Isn’t it funny how day by day nothing changes, but when you look back, everything is different?

C.S. Lewis

There is no denying that life is busy. In the constant rat race, I often find little time to be mindful since my mind is just… so full. There is a plethora of responsibilities to balance, and I routinely find myself in a repeating loop of getting up, getting ready, going to work, managing the day, coming home, catching up on work, and getting ready for bed. I have to actively focus on integrating mindful activities into this cycle, to be acutely aware of what I’m sensing and feeling in the moment.  If not, I’ll undoubtedly become trapped in this vortex of monotony and never-ending planning, problem-solving, daydreaming, and negative thinking patterns.

However, even with the inclusion of mindfulness practices, the days still seem to pass by far too quickly. I often find myself working nonstop without realizing, or without being able to see the results of my efforts. One of the difficulties in academia, and particularly in research, is that some processes are just beyond our control, and results can take a lot longer than initially anticipated. But when I step back and review the past few months, I see a great deal more than cycles. When I broaden my perspective, I can see how many things have changed. If I delve deeper, I can also say that five years ago, I could only have imagined being where I am now.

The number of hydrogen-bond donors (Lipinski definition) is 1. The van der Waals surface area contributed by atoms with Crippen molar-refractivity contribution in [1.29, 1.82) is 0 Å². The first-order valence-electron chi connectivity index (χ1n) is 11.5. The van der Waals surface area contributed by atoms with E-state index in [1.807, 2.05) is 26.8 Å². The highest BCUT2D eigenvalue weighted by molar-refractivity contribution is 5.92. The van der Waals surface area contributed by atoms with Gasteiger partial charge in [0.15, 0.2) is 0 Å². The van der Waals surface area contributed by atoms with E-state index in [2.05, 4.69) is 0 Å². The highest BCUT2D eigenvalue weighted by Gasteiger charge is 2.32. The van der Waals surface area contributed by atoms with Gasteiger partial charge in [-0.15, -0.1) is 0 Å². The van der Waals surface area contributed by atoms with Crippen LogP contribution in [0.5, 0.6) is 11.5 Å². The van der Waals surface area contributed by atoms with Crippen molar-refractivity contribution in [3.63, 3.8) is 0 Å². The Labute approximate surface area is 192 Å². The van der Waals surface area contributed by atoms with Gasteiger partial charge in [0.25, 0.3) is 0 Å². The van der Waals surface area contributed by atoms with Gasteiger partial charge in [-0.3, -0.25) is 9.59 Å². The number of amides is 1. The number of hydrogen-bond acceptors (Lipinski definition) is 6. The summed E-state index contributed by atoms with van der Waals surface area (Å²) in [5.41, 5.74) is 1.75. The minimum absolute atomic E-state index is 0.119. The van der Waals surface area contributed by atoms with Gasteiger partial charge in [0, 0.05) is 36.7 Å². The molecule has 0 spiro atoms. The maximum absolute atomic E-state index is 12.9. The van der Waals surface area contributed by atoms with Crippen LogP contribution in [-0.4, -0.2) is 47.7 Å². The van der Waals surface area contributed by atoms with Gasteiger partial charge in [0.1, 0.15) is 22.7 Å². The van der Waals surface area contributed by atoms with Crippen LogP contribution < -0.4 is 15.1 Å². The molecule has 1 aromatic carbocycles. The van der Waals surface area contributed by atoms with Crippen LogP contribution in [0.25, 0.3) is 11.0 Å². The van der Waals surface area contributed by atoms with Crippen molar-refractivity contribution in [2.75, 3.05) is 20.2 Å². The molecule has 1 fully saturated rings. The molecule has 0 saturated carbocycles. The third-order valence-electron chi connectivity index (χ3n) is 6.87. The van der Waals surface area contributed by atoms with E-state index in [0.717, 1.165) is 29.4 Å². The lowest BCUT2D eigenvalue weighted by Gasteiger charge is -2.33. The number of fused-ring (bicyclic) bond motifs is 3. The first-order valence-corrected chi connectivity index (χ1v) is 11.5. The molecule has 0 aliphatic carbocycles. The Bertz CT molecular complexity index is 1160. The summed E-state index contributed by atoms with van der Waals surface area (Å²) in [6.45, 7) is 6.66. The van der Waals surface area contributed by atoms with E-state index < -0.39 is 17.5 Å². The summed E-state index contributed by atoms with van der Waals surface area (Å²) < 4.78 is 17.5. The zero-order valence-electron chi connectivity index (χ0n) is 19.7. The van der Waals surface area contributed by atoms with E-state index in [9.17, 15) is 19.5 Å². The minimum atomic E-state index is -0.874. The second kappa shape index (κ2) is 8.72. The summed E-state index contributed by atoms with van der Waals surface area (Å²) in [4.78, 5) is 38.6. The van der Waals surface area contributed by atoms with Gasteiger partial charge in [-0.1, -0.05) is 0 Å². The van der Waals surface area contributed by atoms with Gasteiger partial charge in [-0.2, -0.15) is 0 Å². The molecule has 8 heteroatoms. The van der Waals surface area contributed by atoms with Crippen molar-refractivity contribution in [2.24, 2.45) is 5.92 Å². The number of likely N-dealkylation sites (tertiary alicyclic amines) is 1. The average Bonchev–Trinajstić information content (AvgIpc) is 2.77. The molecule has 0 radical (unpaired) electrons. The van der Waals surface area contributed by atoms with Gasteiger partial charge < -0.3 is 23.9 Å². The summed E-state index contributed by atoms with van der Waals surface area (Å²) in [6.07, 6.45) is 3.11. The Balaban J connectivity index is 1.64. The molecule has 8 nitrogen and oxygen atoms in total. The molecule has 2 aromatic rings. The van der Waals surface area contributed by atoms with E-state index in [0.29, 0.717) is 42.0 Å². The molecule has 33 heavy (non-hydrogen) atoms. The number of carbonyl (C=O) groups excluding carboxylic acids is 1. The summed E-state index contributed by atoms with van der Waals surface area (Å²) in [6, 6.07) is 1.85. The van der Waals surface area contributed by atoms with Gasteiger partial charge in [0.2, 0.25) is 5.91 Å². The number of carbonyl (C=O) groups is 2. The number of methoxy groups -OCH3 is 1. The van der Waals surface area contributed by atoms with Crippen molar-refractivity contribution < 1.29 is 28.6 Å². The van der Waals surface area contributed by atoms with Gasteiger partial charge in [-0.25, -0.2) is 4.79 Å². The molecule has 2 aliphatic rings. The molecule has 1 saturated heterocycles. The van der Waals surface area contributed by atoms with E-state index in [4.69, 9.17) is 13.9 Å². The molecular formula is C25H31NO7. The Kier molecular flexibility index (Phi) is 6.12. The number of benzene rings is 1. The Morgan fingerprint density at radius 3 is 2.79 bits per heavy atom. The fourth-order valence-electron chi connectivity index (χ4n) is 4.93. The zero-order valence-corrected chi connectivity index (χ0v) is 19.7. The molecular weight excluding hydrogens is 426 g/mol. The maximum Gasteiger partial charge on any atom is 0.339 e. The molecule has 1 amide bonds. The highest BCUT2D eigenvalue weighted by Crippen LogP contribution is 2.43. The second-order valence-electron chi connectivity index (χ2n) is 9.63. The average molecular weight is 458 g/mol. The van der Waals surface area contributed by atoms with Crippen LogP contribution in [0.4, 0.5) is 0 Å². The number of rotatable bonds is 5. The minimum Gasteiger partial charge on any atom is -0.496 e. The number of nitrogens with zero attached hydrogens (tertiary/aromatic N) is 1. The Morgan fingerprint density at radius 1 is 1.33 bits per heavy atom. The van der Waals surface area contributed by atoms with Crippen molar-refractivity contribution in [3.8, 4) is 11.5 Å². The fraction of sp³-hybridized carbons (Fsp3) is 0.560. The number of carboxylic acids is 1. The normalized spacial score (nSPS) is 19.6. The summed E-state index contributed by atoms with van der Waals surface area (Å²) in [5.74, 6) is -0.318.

“Just remember, 5 years ago, you dreamed about where you are now”

Perhaps the issue is not about cycles, but that I have neglected to acknowledge and celebrate my successes.  When I accomplish a goal or reach a milestone, I immediately begin pursuing the next one. I cannot remember the last time that I managed to break the cycle and set aside some time to acknowledge and appreciate my accomplishments. Can you?

Celebrating success feels wonderful in the here and now, but it also has long-term psychological and psychological effects. Such celebrations not only increase our self-confidence but also release endorphins into our brains, reinforcing emotions of success and increasing the likelihood that we will continue to experience success in the future. It is therefore not a fruitless endeavour to get more attention, but rather a cornerstone of encouraging continuous growth.

I started my celebrations by reviewing my current situation and reflecting on what a typical research week entails. I’ve also been journaling, going for walks with Bella and Doc, and thinking back on the previous six months. During these activities, I’ve considered the aspects of my journey that I’ve cherished, the capabilities I’ve developed, and the difficulties I overcome to get here. I must admit that these reflections have indeed left me more motivated and confident. I also realized that it’s time to celebrate all the recent changes, as progress and success depend on change. I’ll start to celebrate my current successes and use it as fuel for future successes. 

You should do the same.